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GAT emulation

Generic Associated Types have been the dream of many a Rust programmer for years now. Unfortunately, they have not landed in stable yet. This article presents a pretty good workaround I just learned that's too good not to share.

Motivation

Imagine some code like:

impl File {
    fn stream_data<'a>(&'a self) -> FileStream<'a> {
        ...
    }
}

impl Socket {
    fn stream_data<'a>(&'a self) -> SocketStream<'a> {
        ...
    }
}

We have two types, File and Socket which have a very similar method — stream_data.

They both return some FooStream<'a> type that presumably borrows some fields from the underlying struct.

The question is, how could we make a trait that abstracted across these? Our first attempt might look something like:

trait StreamData {
    type Stream;

    fn stream_data<'a>(&'a self) -> &'a Self::Stream;
}

But there is a subtle difference between this method signature and the two methods we want to abstract. Those two methods both return an owned stream that happens to contain some references bound by lifetime 'a.

But this trait method returns a borrowed stream. This is a totally different thing. It would require the type implementing StreamData to contain an owned Self::Stream inside of it. This may not be feasible in many cases.

You might also be tempted to write:

trait StreamData<'a> {
    type Stream;

    fn stream_data(&'a self) -> Self::Stream;
}

Which would give you access to a lifetime parameter when declaring the associated type, but this lifetime parameter also infects any code that wants to be generic over your trait.

What we really want is to say the associated type is allowed to carry references with the lifetime 'a. We want to write some code like:

trait StreamData {
    type Stream<'a>;

    fn stream_data<'a>(&'a self) -> Self::Stream<'a>;
}

We declare the associated type Stream to have a generic lifetime bound, and then in the method declaration, we say the lifetime is the same lifetime as the &self in the method receiver.

Unfortunately, the ability to do this is not currently legal in Rust. The feature enabling it is called Generic Associated Types and as of mid-2022, it is nearly implemented, but the stabilization phase is dragging on due to some unanswered design questions. It's good that the Rust compiler people are taking the time needed to get it right, but it's a shame for those who want the feature now!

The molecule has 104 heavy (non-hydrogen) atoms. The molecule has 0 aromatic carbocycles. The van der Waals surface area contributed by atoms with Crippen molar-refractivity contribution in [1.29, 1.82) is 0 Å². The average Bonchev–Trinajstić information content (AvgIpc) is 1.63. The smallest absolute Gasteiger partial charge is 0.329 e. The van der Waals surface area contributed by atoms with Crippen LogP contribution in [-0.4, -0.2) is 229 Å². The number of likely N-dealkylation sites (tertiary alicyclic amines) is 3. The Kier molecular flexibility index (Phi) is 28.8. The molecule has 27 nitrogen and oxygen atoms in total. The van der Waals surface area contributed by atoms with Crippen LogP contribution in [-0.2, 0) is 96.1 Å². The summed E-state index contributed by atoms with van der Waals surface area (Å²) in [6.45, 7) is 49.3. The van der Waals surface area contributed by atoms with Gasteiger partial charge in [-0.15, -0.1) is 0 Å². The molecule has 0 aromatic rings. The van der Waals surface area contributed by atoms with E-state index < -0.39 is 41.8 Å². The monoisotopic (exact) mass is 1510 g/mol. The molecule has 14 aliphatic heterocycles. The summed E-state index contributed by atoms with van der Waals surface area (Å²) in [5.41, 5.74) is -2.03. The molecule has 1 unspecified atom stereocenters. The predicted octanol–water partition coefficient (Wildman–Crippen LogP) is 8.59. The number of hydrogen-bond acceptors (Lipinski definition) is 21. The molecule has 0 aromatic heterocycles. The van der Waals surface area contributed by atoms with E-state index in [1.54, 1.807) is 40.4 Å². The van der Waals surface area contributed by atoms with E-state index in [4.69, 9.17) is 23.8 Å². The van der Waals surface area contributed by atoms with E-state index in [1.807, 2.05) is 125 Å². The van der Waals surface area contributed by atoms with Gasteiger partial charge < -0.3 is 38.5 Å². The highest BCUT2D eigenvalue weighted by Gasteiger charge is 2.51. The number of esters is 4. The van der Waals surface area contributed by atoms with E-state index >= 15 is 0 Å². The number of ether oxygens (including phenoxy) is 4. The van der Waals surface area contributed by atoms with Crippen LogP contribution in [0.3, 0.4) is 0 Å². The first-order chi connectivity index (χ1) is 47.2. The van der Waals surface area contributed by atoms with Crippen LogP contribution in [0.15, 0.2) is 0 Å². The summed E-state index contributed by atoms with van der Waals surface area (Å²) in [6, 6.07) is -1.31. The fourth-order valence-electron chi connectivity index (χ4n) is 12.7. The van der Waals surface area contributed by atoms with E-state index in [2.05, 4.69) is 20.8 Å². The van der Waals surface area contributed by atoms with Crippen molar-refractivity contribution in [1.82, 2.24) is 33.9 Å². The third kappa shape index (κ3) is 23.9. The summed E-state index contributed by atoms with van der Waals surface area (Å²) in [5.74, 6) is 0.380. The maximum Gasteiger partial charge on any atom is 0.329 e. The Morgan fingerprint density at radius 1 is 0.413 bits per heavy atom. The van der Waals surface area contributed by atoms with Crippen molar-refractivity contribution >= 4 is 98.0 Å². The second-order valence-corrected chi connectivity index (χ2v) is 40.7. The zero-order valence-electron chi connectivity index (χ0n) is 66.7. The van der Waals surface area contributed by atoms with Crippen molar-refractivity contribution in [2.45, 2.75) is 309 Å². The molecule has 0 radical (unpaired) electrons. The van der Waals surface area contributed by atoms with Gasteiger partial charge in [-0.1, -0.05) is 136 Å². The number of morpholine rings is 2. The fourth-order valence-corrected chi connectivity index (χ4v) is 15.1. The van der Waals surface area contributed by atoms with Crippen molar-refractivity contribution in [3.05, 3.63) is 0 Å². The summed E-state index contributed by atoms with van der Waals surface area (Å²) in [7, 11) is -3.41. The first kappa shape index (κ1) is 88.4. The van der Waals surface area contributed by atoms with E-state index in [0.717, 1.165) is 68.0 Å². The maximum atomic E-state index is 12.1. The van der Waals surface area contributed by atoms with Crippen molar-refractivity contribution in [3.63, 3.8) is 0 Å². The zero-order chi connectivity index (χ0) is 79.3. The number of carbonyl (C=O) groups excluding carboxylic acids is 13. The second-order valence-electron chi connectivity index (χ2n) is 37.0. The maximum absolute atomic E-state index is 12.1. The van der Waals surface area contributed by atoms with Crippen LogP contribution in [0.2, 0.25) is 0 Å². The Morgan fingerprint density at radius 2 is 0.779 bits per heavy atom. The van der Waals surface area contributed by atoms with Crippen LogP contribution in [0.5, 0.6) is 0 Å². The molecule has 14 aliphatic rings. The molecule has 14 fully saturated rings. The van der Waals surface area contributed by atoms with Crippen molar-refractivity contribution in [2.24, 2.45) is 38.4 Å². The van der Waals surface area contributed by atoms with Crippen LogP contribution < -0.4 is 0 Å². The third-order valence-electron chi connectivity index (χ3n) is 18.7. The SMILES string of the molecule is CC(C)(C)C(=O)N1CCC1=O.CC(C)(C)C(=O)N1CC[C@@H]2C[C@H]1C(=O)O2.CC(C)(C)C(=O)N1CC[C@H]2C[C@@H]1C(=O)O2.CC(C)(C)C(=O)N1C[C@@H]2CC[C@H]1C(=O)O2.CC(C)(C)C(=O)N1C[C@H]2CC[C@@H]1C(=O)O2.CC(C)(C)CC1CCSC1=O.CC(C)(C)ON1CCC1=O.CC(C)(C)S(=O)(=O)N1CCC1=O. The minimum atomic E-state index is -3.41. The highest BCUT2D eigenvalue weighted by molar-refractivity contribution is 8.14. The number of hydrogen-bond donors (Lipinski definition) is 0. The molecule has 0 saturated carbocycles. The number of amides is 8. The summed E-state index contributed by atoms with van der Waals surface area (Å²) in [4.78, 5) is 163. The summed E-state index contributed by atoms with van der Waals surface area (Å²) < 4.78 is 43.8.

During my time in Rust at S3, there were many instances in which I wanted GATs. One example was pretty similar to the code above — we had a trait that abstracted some data store, and we wanted to get a stream to some data in it, but the stream shouldn't be allowed to outlive the underlying data store.

Workaround

I learned this trick by examining the output of the excellent nougat crate which does what I am going to present in an automated fashion with procedural macros. I think showing how it's done manually is super valuable and easier to debug than the macro soup that gets emitted.

The basic idea is to move your associated type to a helper trait, and then make your main trait depend on the helper trait with higher-ranked trait bounds syntax.

trait StreamDataHelper<'a, LifetimeBounds = &'a Self> {
    type Stream;
}

trait StreamData : for<'a> StreamDataHelper<'a> {
    fn stream_data<'a>(&'a self) -> <Self as StreamDataHelper<'a>>::Stream;
}

A few things to note here.

The first is the weird LifetimeBounds = &'a Self type parameter. This is letting the compiler know that Self does not contain any references that live longer than the 'a lifetime. There isn't anything special about the name LifetimeBounds, it's just descriptive — we could have used any valid type parameter name here.

An alternative would be to use where Self: 'a syntax, which is more explicit, but also pushes the requirement to be explicit onto the user of this trait, whereas the LifetimeBounds = &'a Self syntax is (ab)using default generic type parameters so that the caller doesn't need to specify it.

The second thing is to note that all of the 'a lifetimes in the stream_data method signature can be elided, but I left them in for clarity.

What's going on here is we are putting a lifetime on the trait like I mentioned we might be tempted to above, but we avoid that lifetime infecting any code that wants to be generic over our trait with HRTB syntax. Other code can still just be generic over StreamData. But when they call some_stream.stream_data() they get back a Stream object that is bound to the lifetime of that method call.

The one annoyance is you can't refer to the associated type as easily. If you have a S: StreamData, you can't just refer to S::Stream. You have to refer to <S as StreamDataHelper>::Stream.